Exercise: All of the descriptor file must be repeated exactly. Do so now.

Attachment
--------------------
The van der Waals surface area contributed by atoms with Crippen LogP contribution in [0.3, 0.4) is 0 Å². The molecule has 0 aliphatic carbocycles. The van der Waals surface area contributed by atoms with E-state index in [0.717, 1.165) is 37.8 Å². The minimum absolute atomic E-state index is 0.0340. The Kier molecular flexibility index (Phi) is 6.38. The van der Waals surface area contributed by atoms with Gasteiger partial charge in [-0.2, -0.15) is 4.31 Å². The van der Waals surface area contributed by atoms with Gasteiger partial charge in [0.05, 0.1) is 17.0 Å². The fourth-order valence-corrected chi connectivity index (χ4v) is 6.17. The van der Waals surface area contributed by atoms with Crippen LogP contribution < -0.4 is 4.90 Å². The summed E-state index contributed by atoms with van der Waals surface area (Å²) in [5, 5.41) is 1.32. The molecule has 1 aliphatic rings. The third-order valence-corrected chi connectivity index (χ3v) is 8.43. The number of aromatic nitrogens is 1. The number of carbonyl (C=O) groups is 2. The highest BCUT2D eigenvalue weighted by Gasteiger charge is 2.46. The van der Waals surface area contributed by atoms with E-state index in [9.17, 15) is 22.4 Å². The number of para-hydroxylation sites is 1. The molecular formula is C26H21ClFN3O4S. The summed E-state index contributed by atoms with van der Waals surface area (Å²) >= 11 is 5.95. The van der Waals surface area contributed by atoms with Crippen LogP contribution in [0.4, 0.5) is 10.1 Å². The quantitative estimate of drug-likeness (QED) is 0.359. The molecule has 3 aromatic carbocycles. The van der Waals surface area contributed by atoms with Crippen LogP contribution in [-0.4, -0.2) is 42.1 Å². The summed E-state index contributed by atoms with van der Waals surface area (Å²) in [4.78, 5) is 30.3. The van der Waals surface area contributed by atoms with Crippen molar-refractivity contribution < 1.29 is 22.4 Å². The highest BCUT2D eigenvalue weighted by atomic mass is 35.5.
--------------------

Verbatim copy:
The van der Waals surface area contributed by atoms with Crippen LogP contribution in [0.3, 0.4) is 0 Å². The molecule has 0 aliphatic carbocycles. The van der Waals surface area contributed by atoms with E-state index in [0.717, 1.165) is 37.8 Å². The minimum absolute atomic E-state index is 0.0340. The Kier molecular flexibility index (Phi) is 6.38. The van der Waals surface area contributed by atoms with Gasteiger partial charge in [-0.2, -0.15) is 4.31 Å². The van der Waals surface area contributed by atoms with Gasteiger partial charge in [0.05, 0.1) is 17.0 Å². The fourth-order valence-corrected chi connectivity index (χ4v) is 6.17. The van der Waals surface area contributed by atoms with Crippen LogP contribution < -0.4 is 4.90 Å². The summed E-state index contributed by atoms with van der Waals surface area (Å²) in [5, 5.41) is 1.32. The molecule has 1 aliphatic rings. The third-order valence-corrected chi connectivity index (χ3v) is 8.43. The number of aromatic nitrogens is 1. The number of carbonyl (C=O) groups is 2. The highest BCUT2D eigenvalue weighted by Gasteiger charge is 2.46. The van der Waals surface area contributed by atoms with E-state index in [9.17, 15) is 22.4 Å². The number of para-hydroxylation sites is 1. The molecular formula is C26H21ClFN3O4S. The summed E-state index contributed by atoms with van der Waals surface area (Å²) >= 11 is 5.95. The van der Waals surface area contributed by atoms with Crippen LogP contribution in [0.4, 0.5) is 10.1 Å². The quantitative estimate of drug-likeness (QED) is 0.359. The molecule has 3 aromatic carbocycles. The van der Waals surface area contributed by atoms with Crippen LogP contribution in [-0.4, -0.2) is 42.1 Å². The summed E-state index contributed by atoms with van der Waals surface area (Å²) in [4.78, 5) is 30.3. The van der Waals surface area contributed by atoms with Crippen molar-refractivity contribution < 1.29 is 22.4 Å². The highest BCUT2D eigenvalue weighted by atomic mass is 35.5.